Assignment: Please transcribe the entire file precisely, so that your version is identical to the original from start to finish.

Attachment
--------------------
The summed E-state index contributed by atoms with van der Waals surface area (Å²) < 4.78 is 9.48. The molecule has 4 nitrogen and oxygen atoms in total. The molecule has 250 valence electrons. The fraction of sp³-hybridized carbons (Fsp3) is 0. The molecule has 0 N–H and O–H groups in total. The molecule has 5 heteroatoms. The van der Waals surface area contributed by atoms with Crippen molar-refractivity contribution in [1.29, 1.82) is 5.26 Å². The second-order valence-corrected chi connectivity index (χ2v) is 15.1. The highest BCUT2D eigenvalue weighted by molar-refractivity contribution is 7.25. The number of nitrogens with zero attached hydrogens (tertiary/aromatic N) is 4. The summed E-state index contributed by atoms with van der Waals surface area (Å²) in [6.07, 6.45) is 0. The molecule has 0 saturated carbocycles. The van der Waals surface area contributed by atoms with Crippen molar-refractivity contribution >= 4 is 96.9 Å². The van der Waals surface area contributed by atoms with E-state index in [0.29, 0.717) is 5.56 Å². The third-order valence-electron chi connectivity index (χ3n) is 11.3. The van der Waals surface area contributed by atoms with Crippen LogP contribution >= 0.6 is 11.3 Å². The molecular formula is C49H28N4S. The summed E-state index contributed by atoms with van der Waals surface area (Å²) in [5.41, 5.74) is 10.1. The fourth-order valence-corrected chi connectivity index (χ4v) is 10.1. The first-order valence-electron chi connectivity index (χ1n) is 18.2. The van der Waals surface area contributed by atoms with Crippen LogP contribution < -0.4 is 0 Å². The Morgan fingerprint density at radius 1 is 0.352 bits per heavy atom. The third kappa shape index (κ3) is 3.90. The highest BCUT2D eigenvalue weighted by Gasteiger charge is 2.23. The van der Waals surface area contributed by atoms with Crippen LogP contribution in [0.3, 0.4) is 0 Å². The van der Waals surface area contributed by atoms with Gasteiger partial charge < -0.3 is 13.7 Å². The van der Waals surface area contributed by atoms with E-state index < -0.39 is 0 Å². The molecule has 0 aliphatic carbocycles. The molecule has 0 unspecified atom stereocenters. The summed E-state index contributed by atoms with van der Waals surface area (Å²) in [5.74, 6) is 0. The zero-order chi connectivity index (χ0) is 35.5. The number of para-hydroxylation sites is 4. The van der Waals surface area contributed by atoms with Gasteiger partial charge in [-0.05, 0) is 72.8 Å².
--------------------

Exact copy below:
The summed E-state index contributed by atoms with van der Waals surface area (Å²) < 4.78 is 9.48. The molecule has 4 nitrogen and oxygen atoms in total. The molecule has 250 valence electrons. The fraction of sp³-hybridized carbons (Fsp3) is 0. The molecule has 0 N–H and O–H groups in total. The molecule has 5 heteroatoms. The van der Waals surface area contributed by atoms with Crippen molar-refractivity contribution in [1.29, 1.82) is 5.26 Å². The second-order valence-corrected chi connectivity index (χ2v) is 15.1. The highest BCUT2D eigenvalue weighted by molar-refractivity contribution is 7.25. The number of nitrogens with zero attached hydrogens (tertiary/aromatic N) is 4. The summed E-state index contributed by atoms with van der Waals surface area (Å²) in [6.07, 6.45) is 0. The molecule has 0 saturated carbocycles. The van der Waals surface area contributed by atoms with Crippen molar-refractivity contribution >= 4 is 96.9 Å². The van der Waals surface area contributed by atoms with E-state index in [0.29, 0.717) is 5.56 Å². The third-order valence-electron chi connectivity index (χ3n) is 11.3. The van der Waals surface area contributed by atoms with Crippen LogP contribution >= 0.6 is 11.3 Å². The molecular formula is C49H28N4S. The summed E-state index contributed by atoms with van der Waals surface area (Å²) in [5.41, 5.74) is 10.1. The fourth-order valence-corrected chi connectivity index (χ4v) is 10.1. The first-order valence-electron chi connectivity index (χ1n) is 18.2. The van der Waals surface area contributed by atoms with Crippen LogP contribution < -0.4 is 0 Å². The Morgan fingerprint density at radius 1 is 0.352 bits per heavy atom. The third kappa shape index (κ3) is 3.90. The highest BCUT2D eigenvalue weighted by Gasteiger charge is 2.23. The van der Waals surface area contributed by atoms with Crippen LogP contribution in [0.3, 0.4) is 0 Å². The van der Waals surface area contributed by atoms with Gasteiger partial charge < -0.3 is 13.7 Å². The van der Waals surface area contributed by atoms with E-state index < -0.39 is 0 Å². The molecule has 0 aliphatic carbocycles. The molecule has 0 unspecified atom stereocenters. The summed E-state index contributed by atoms with van der Waals surface area (Å²) in [5.74, 6) is 0. The zero-order chi connectivity index (χ0) is 35.5. The number of para-hydroxylation sites is 4. The van der Waals surface area contributed by atoms with Gasteiger partial charge in [-0.05, 0) is 72.8 Å².